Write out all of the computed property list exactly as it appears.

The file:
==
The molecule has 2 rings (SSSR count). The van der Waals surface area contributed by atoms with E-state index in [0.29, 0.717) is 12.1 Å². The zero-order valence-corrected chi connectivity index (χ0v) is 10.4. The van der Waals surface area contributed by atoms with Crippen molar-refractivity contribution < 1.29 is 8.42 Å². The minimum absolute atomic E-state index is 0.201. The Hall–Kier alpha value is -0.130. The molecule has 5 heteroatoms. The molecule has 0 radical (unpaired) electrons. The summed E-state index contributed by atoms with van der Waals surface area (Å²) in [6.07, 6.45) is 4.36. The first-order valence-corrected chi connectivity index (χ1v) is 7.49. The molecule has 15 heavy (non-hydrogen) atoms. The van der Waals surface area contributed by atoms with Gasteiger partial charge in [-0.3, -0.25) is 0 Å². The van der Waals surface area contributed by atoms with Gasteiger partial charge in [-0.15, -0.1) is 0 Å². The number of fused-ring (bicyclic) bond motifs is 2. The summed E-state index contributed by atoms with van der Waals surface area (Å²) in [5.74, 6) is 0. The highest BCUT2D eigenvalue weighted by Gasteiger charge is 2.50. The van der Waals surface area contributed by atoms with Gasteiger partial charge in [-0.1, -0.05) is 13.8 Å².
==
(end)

The molecule has 2 rings (SSSR count). The van der Waals surface area contributed by atoms with E-state index in [0.29, 0.717) is 12.1 Å². The zero-order valence-corrected chi connectivity index (χ0v) is 10.4. The van der Waals surface area contributed by atoms with Crippen molar-refractivity contribution < 1.29 is 8.42 Å². The minimum absolute atomic E-state index is 0.201. The Hall–Kier alpha value is -0.130. The molecule has 5 heteroatoms. The molecule has 0 radical (unpaired) electrons. The summed E-state index contributed by atoms with van der Waals surface area (Å²) in [6.07, 6.45) is 4.36. The first-order valence-corrected chi connectivity index (χ1v) is 7.49. The molecule has 15 heavy (non-hydrogen) atoms. The van der Waals surface area contributed by atoms with Gasteiger partial charge in [-0.3, -0.25) is 0 Å². The van der Waals surface area contributed by atoms with Gasteiger partial charge in [-0.15, -0.1) is 0 Å². The number of fused-ring (bicyclic) bond motifs is 2. The summed E-state index contributed by atoms with van der Waals surface area (Å²) in [5.74, 6) is 0. The highest BCUT2D eigenvalue weighted by Gasteiger charge is 2.50. The van der Waals surface area contributed by atoms with Gasteiger partial charge in [-0.1, -0.05) is 13.8 Å².